The US Senate has been left in political uproar following the death of Supreme Court Justice Ruth Bader Ginsburg - which marks the first time a vacancy on the high court has become available so close to a presidential election.
After Ginsburg’s death was announced on Friday by the Supreme Court, many began to voice their fears that Donald Trump would use the opportunity to swing the 2020 election in his favour.
Senate majority leader Mitch McConnell vowed in a statement on Friday night that “President Trump’s nominee will receive a vote on the floor of the United States Senate". But Mr McConnell failed to divulge when or how that would happen, and there's significant uncertainty about what comes next.
Here is an overview of the confirmation process, and everything we currently know and don’t know about what’s to come in the race to replace Ginsburg:
Can Ginsburg be replaced before the US 2020 election?
In short, yes, but it would require an extremely quick turnaround from both Mr Trump and the high court. Supreme Court nominations have taken around 70 days to move through the Senate in the past - the last, for Brett Kavanaugh, took even longer. The election, taking place on 3 November, is 46 days away.
Currently, there are no set rules for how long the process should take once Mr Trump announces his pick and some past nominations have moved more quickly than others. Ultimately, it will come down to politics and votes.
How many votes are needed to confirm an appointment?
A majority. Republicans control the Senate by a 53-47 margin, meaning they could lose up to three votes and still confirm a justice - if Mike Pence were to break a 50-50 tie.
Supreme Court nominations used to need 60 votes for confirmation if any senator objected, but Mr McConnell changed Senate rules in 2017 to allow the confirmation of justices with 51 votes. He did so as Democrats threatened to filibuster Mr Trump’s first nominee, Justice Neil Gorsuch.
How does it affect the US 2020 election campaign?
Republicans are defending 25 of the 38 seats that are on the ballot this year and many of their vulnerable members have been eager to end the fall session and return home to the campaign trail. The Senate is scheduled to recess in mid-October, though that schedule could change.
Still, many of the most vulnerable senators may be hesitant to vote on a nominee before facing voters in November, and their views could ultimately determine the timeline for action. Others may want to campaign on their eventual vote. Mr McConnell himself is among those up for reelection this year.
Can Ginsburg be replaced after the US 2020 election?
Yes. Republicans could well vote on Mr Trump's nominee in the “lame duck” session that takes place after the November election and before the next Congress takes office on 3 January. No matter what happens in this year's election, Republicans are expected to be in charge of the Senate during that period.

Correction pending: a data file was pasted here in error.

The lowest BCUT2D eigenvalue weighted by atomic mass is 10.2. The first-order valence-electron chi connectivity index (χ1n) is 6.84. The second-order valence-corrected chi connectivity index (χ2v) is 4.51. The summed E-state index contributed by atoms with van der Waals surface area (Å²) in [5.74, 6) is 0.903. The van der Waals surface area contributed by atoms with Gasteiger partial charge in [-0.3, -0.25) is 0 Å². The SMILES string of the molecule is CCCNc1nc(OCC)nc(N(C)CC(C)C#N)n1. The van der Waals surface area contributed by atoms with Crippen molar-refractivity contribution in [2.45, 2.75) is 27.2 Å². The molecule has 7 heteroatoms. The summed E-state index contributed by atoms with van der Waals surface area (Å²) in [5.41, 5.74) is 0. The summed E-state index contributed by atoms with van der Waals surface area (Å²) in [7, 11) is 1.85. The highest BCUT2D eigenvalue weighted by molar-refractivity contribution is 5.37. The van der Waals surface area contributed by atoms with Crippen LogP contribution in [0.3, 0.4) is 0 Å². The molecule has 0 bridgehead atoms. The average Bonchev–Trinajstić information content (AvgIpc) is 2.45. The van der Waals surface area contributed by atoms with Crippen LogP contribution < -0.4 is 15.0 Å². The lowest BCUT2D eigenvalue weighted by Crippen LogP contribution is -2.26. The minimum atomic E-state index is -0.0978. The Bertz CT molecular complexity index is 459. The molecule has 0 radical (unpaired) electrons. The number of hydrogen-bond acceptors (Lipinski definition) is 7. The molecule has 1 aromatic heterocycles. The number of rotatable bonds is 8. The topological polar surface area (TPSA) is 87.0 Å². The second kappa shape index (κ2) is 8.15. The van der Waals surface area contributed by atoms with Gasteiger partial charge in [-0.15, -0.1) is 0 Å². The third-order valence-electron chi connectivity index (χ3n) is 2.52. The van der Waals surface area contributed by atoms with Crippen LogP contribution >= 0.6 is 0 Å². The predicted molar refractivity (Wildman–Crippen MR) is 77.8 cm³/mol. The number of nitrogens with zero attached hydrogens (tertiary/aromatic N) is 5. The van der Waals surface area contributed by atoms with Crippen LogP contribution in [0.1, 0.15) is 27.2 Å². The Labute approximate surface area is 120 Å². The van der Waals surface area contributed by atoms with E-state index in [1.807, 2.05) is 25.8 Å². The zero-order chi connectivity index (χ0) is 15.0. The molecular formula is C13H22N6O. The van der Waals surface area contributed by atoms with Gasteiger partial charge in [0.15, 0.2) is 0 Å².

The Senate would have until 20 January, the date of the presidential inauguration, to act on Mr Trump’s nominee. If Mr Trump were reelected and his pick had not been confirmed by the inauguration, he could renominate his pick as soon as his second term began.
How is a new Supreme Chief Justice appointed?
When a vacancy occurs on the Supreme Court, the president is given authority under the Constitution to nominate someone to fill it. It is up to the Senate Judiciary Committee to vet the nominee and hold confirmation hearings. Once the committee approves the nomination it goes to the Senate floor for a final confirmation vote. This process passes through several time-consuming steps. Traditionally senators want to meet and assess the nominee themselves, which requires weeks of meetings around the Capitol.
And that’s assuming the process runs smoothly. In 2018, Mr Kavanaugh’s confirmation fight took weeks longer than expected after Christine Blasey Ford accused him of sexually assaulting her when they were teenagers. Mr Kavanaugh denied the accusation and was confirmed by the Senate in a 51-49 vote.
Who are the senators to watch?
With the slim 53-seat majority in the Senate, the Republicans have few votes to spare. Republicans Susan Collins of Maine, Lisa Murkowski of Alaska, Mitt Romney of Utah and others will be among those senators to watch.
It’s not just the qualifications of Mr Trump’s nominee but the political calculation of a vote linked so closely to an election that could shape their position. Ms Collins is in a tight race for her own reelection in Maine - she and Ms Murkowski have long been watched for their support of a woman’s right to an abortion under Roe vs Wade.
Ms Murkowski and Mr Romney have been critical of Mr Trump and protective of the institution of the Senate.
Others facing close reelection contests in their states, including senator Cory Gardner of Colorado, could face pressure not to vote ahead of the election or in its immediate aftermath, especially if they were to lose their seats.
Additional reporting by agencies